Mitzpeh Ramon Adopts Greener Lighting to Show Off Stars

Local council approves a series of guidelines for reducing the strength of artificial light in the desert city.

 A Perseid meteor shower lights up the night sky in Mitzpeh Ramon.
Tal Nitzan

One of Mitzpeh Ramon’s greatest tourist assets is the nighttime observation of stars – and in particular a meteor shower that takes place every August. This natural resource was under threat of being hidden from view by artificial light sources (“light pollution”), so last week the local council decided to approve a series of guidelines for reducing the strength of artificial light in the desert city.

The new guidelines were prepared with the help of the volunteer group Or Mekhuvan, whose members work to promote energy savings in street lighting and a reduction of light pollution. “The guidelines are crucial because the community has extensive development plans,” says Itay Aner, director of the environmental department in the Mitzpeh Ramon local council.

“Implementation of the new instructions will entitle the community to receive the ‘maintaining dark skies’ status, awarded by an international organization called the International Dark-Sky Association,” says Dror Dvash, director general of Mitzpeh Ramon council. “The community will join a small number of communities worldwide that meet this standard. That, of course, will also enable us to save money in operating lighting.”

In order to create a darker situation, it will be necessary to take care of the lighting in streets, city squares and private yards as well as on street signs, parking lots and access roads. According to the new guidelines, it will be forbidden to use flashing lights and light that is directed upward, as well as spotlights. They determine the limitations on the intensity of the light in lighting fixtures to be installed in the community. According to the instructions, street lights must be dimmed for reduced emission between midnight and 6 A.M. (with the exception of intersections and pedestrian crossings).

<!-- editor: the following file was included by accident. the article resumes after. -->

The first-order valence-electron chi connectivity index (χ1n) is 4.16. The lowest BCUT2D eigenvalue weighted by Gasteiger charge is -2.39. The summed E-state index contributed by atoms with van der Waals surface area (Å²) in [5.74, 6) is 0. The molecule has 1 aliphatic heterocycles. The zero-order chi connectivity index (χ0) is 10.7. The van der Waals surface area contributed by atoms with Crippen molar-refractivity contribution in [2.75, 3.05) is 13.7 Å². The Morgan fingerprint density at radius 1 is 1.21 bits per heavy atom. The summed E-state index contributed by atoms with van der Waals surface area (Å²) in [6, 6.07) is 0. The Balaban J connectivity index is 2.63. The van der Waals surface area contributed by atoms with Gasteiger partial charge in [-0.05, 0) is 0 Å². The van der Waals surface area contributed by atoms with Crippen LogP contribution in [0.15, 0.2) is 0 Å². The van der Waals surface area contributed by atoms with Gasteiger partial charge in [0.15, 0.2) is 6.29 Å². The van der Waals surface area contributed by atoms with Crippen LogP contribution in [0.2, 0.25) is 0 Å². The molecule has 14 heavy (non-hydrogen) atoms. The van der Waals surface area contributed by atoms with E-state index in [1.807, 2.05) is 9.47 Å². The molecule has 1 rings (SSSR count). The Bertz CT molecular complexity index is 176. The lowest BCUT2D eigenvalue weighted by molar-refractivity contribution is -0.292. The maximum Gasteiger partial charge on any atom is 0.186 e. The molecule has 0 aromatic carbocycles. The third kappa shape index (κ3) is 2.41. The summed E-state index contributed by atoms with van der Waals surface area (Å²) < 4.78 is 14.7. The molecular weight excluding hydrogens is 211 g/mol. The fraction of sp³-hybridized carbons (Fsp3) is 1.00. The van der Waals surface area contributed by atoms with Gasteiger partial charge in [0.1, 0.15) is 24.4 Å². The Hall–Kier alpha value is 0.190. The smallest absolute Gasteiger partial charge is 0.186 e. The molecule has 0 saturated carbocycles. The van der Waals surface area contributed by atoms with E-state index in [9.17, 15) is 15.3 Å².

“We photographed Mitzpeh Ramon from a distance of 25 kilometers (15 miles) and you can clearly see the intensity of the artificial light,” said Michael Tzukran, an amateur astronomer who is a member of Or Mekhuvan. “I really hope the local council will implement the guidelines and will soon replace the lighting fixtures with fixtures angled toward the ground.”

“The situation in recent years is definitely not good,” agrees Aner. “For one thing, several gas stations were built and each one of them emits strong artificial light. I hope we’ll be able to get the cooperation of the Israel Prison Service and the army, whose facilities are located near the community, and whose lighting also has to be planned differently. We’ll also have to approve bylaws about lighting, but that can take time. That’s why we decided to approve the guidelines now, and contractors putting up new buildings and business owners will be obligated to act accordingly.”

It should be noted that in recent years the Israel Nature and Parks Authority has been working to turn the Makhtesh Ramon Nature Reserve into a site that will receive International Dark-Sky Association status as a nature reserve where the possibility of observing starlight is maintained. To that end, changes have been made in the lighting in the reserve’s overnight parking lots. There is also a walking path containing a substance that absorbs sunlight during the day, and emits it as glowing light at night: this removes the need for artificial lighting along the path. But these efforts won’t be enough if the community of Mitzpeh Ramon, which overlooks the crater, doesn’t reduce the intensity of the artificial light it emits.